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What is an Invertebrate?
To identify an animal as an invertebrate, it should have these characteristics:
- Invertebrates have no backbone! Any animal that doesn't have a spine is an invertebrate.
- Invertebrates are cold-blooded. They cannot regulate their own body temperature.
That's it! There are so many different types of invertebrates that making a list of uniting characteristics is almost impossible.
Invertebrates are a very diverse group of species, including:
- Crustaceans (lobsters and crabs)
- Mollusks (squids, snails and clams)
How are Invertebrates Doing Worldwide and in the U.S.?
Invertebrates are the most diverse and numerous species on Earth. According to the International Union for Conservation of Nature (IUCN), over 1.3 million invertebrates have been identified as of 2009. They make up approximately 75% of the known species on Earth.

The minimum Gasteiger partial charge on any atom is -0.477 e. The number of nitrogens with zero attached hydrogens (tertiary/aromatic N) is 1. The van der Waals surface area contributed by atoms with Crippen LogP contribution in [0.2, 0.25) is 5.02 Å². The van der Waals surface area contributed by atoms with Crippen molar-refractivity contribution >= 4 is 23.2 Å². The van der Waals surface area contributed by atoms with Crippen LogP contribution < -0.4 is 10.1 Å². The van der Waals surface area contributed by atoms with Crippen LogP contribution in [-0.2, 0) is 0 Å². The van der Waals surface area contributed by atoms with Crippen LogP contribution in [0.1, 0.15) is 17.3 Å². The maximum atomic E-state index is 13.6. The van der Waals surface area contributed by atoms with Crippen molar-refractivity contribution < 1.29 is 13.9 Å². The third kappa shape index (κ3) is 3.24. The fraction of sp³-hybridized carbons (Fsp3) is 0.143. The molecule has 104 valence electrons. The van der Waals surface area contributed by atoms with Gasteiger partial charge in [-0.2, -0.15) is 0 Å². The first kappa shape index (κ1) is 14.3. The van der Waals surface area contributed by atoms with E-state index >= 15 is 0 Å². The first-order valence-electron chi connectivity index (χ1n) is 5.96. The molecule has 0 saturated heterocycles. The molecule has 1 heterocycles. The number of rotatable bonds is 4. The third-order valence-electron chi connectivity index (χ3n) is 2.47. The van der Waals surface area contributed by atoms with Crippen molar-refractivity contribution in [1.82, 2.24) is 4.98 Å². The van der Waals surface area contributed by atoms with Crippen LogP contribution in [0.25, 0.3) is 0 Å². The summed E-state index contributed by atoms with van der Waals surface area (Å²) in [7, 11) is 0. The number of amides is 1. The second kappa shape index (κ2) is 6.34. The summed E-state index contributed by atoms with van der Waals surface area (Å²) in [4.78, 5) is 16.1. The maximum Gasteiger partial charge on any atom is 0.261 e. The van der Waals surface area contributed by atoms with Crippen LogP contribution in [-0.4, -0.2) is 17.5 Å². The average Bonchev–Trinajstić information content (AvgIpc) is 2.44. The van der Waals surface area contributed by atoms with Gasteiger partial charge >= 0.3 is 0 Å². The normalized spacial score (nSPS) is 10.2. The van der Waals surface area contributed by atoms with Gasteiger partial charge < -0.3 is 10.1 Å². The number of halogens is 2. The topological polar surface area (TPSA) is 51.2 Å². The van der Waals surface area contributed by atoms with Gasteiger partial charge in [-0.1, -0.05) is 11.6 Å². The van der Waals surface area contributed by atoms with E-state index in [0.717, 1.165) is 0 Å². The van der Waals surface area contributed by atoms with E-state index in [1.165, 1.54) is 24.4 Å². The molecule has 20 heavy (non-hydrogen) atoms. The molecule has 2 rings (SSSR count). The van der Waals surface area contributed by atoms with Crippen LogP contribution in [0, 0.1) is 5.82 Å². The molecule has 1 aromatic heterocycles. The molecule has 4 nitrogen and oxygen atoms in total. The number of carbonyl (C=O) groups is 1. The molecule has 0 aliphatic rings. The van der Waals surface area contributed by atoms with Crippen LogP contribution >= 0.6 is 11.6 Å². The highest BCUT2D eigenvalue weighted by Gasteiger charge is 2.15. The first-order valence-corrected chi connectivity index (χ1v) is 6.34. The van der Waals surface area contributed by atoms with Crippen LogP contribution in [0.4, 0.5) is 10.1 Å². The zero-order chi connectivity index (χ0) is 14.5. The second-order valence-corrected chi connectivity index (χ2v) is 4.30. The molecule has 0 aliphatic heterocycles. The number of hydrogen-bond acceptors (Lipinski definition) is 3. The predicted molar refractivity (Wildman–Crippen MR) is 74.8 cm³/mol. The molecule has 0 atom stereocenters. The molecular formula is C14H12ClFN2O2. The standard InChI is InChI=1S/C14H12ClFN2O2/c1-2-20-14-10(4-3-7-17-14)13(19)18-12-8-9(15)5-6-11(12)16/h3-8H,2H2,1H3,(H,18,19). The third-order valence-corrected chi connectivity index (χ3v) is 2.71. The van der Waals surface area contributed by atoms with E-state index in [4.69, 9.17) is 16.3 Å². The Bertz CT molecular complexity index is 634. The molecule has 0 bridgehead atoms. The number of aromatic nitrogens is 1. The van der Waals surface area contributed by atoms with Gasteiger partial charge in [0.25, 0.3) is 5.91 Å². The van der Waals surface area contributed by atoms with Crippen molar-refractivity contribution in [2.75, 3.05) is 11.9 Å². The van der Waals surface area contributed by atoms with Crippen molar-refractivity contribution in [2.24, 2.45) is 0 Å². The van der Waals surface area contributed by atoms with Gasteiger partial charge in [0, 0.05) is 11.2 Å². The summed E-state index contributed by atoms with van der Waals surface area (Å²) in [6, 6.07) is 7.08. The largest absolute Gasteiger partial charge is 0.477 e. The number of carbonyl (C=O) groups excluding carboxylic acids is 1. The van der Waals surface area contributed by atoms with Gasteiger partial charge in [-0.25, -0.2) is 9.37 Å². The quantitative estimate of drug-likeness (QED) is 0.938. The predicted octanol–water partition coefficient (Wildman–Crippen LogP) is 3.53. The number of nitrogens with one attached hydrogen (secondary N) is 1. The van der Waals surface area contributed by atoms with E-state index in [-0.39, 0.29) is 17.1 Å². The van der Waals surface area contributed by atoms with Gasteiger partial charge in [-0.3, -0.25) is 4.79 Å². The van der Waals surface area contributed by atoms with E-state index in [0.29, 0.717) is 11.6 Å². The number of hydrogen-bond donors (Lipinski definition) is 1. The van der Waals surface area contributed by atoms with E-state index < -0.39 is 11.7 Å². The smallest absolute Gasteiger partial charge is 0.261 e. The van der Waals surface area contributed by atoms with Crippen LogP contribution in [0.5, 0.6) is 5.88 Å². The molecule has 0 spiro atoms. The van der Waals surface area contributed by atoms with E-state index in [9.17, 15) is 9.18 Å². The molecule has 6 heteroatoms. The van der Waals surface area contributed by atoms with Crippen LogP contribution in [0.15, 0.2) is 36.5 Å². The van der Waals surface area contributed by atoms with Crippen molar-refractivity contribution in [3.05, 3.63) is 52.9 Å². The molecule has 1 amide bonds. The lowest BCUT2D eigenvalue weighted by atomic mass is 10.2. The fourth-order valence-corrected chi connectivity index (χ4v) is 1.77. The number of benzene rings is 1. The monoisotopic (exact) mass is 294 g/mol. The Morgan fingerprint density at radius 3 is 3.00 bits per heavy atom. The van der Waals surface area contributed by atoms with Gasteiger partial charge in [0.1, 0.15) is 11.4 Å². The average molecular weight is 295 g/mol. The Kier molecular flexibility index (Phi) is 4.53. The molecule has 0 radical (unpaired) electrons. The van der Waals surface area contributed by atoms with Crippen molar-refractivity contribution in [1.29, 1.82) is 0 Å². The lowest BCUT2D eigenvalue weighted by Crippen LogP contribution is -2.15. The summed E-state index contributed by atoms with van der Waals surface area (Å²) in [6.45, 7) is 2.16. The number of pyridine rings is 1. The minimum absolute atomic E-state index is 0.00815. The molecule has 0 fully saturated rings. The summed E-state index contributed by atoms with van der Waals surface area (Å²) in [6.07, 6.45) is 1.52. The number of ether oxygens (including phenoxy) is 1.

The actual number of invertebrates on Earth is unknown. Some predict that there could be tens of millions of invertebrates, with the majority being insects. We just don't know – scientists are identifying new species all the time and expanding our knowledge daily. Even more worrying is that because we have insufficient data, invertebrates could be going extinct and we would not even know they existed.
There are over 140,000 invertebrates in the United States--a number that is growing as researchers identify more and more species. Of the 140,000 plus species in the U.S., there are approximately 200 invertebrates on the Endangered Species List.
Many of the invertebrates on the Endangered Species List are unknown to the public, because they naturally have small ranges and are difficult to identify. The most recognizable invertebrates on the Endangered Species List include, the Karner blue butterfly, blackburn's sphinx moth, and the oyster mussel.